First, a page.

Bringing fiction into reality:


Who are you talking to, me?

As I sit to write about Barbara Kapusta's project she is involved in the making of her work. I have just telephoned to enquire how her day of filming had progressed and while I write I am conscious that what I write is a fiction; that I am writing about something that is not formed or defined and is yet to be brought into existence. And as an artist, I am mindful of how artists generally approach their work, as a type of collaboration or attempt at establishing a synergy with the mediums through which they work. In part Kapusta works with video, a medium that implies a form of disembodied experience in the same way that sculpture conversely involves a physical encounter. And I know that artists work with and through the character or qualities of their chosen mediums in order to shepherd something that is essentially an anticipatory, prefiguring projection, or more simply a hopeful gut feeling. Through my own experiences, I also know that there is a constant and inevitable assignation between failure and hopeful possibility, even when the work is based reassuringly in careful preparation and thoughts of probability. Still, a work is never really known until it is tangible and concrete, until it comes into being.

Therefore, while the filming is occurring and the actors are interpreting their scripts, I write with a sense of apprehension, feeling a little like one of the characters in Kapusta's work. Her script is a text that changes and is improvised in the very moment of filming. Her characters are fictional and are denoted as A, B and C, with each character corresponding to one colour — white, red and black. Kapusta also includes a narrator. The characters and narrator mark separate positions or states of mind, reflecting through their individual vantage points. However, at times these individual entities collapse and breakdown as their voices shift out of synchronization.

Kapusta works through fictionalised or virtualised scenarios in order to examine our contextual and psychological relationship to society and reality based on the differing perspectives and viewpoints of her characters. Conceptually (and visually) she utilises a methodology of formalist and abstract construction presenting us with an intensified and enhanced construct of reality. Kapusta's current video and installation may be as much about an assessment of societal constraints and constructs as it may be an analytical assessment of individual neurosis.

In filming and working Kapusta attempts to shift perspectives from the visual (our awareness of form and structure) and of the actors acting, to an awareness of actuality as she affords her actors the opportunity to interweave personal reflections or genuine stories within the video footage. In this Kapusta crosses through fiction and reality implicitly critiquing pictorial representation in moving image by interspersing the script with the actors personal reflections. However, her intention is not to tell us which is which, reinforcing the notion that it doesn't matter what is real and what is fiction, because what is real will have resonance to one viewer as fiction, while what is fiction will have resonance to another as a reality.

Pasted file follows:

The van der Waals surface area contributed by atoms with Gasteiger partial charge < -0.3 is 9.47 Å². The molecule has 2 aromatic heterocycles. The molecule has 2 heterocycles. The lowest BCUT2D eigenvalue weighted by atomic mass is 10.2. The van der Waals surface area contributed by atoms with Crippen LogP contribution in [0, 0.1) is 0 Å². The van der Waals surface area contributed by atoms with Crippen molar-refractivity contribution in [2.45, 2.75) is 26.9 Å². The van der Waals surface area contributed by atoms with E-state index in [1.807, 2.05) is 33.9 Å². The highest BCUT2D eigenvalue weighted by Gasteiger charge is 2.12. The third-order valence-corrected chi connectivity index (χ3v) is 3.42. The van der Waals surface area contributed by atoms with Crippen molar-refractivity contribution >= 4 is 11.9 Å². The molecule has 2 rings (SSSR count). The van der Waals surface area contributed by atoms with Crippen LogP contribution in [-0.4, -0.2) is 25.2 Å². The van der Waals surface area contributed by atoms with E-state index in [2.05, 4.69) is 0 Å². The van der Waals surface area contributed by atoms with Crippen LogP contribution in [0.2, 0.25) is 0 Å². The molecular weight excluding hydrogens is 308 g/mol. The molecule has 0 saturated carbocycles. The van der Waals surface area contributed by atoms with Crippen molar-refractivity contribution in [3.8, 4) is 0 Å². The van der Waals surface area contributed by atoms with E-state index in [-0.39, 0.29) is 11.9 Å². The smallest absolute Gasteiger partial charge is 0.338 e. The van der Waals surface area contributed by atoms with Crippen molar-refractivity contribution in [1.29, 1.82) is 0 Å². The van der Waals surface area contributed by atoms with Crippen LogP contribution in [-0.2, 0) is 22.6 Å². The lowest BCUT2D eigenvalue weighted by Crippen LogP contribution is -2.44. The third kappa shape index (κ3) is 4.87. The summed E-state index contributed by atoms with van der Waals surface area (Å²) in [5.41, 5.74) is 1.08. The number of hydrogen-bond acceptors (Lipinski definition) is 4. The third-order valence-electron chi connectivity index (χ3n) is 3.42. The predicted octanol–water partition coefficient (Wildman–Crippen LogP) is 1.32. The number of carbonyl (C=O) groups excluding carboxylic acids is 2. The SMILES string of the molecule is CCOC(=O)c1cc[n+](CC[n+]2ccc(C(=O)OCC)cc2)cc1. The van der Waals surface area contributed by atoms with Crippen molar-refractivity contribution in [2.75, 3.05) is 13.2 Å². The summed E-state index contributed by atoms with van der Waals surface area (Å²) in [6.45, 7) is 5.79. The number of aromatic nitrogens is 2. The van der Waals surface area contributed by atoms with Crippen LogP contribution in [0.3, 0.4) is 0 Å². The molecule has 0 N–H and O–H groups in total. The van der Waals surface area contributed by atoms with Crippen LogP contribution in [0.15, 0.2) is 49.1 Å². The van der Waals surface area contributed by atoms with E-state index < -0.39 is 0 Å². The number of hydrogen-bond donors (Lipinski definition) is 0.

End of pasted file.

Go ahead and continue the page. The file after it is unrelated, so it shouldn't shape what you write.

Perhaps in turn actuality reflects a construction where the 'real' inevitably represents fiction. In filming this work and by allowing each of the actors to intersperse reflections of their individual and actual experiences, Kapusta in turn reverses of the way we fictionalise reality, merging fiction into fact. Working in this manner, Kapusta seems to be attempting to 'de-realise' what we know in order to form a parallel abstract representation that is based on captured and compressed perceptions of reality. Kapusta defines awareness, realisation and perception through a range of vantages in a structure that commingles the informal within the formal, and analyses perception through arranged presentations.

'... as a metaphor for the mind ... it may be that film is the artistic medium that [best represents] psychological processes ...' 1

Kapusta seems to wish to invoke an unsettled or restless space through her use of disorientation and the presentation of different points of view. Her characters form component parts each with a desire, perhaps an inherent lament for subjectivity within a condition of post-subjectivity. However, more particularly Kapusta seems to be exploring the parameters of spaces—personal, psychological, perceptual, societal, visual and virtual—where her implicit questioning of fiction and actuality may be meant as a critique of the present moment.

Peter Westwood
Coordinator of the Artist in Residence Program in the School of Art at RMIT University. Peter is an artist, writer and curator based in Melbourne.

    1. Turvey.M., Baker.G., Round Table: The Projected Image in Contemporary Art, October Magazine, (Discussion involving: Malcolm Turvey, Hal Foster, George Baker, Matthew Buckingham, Chrissie Iles and Anthony McCall), New York City, December 8, 2002; pp 14

© Peter Westwood 2020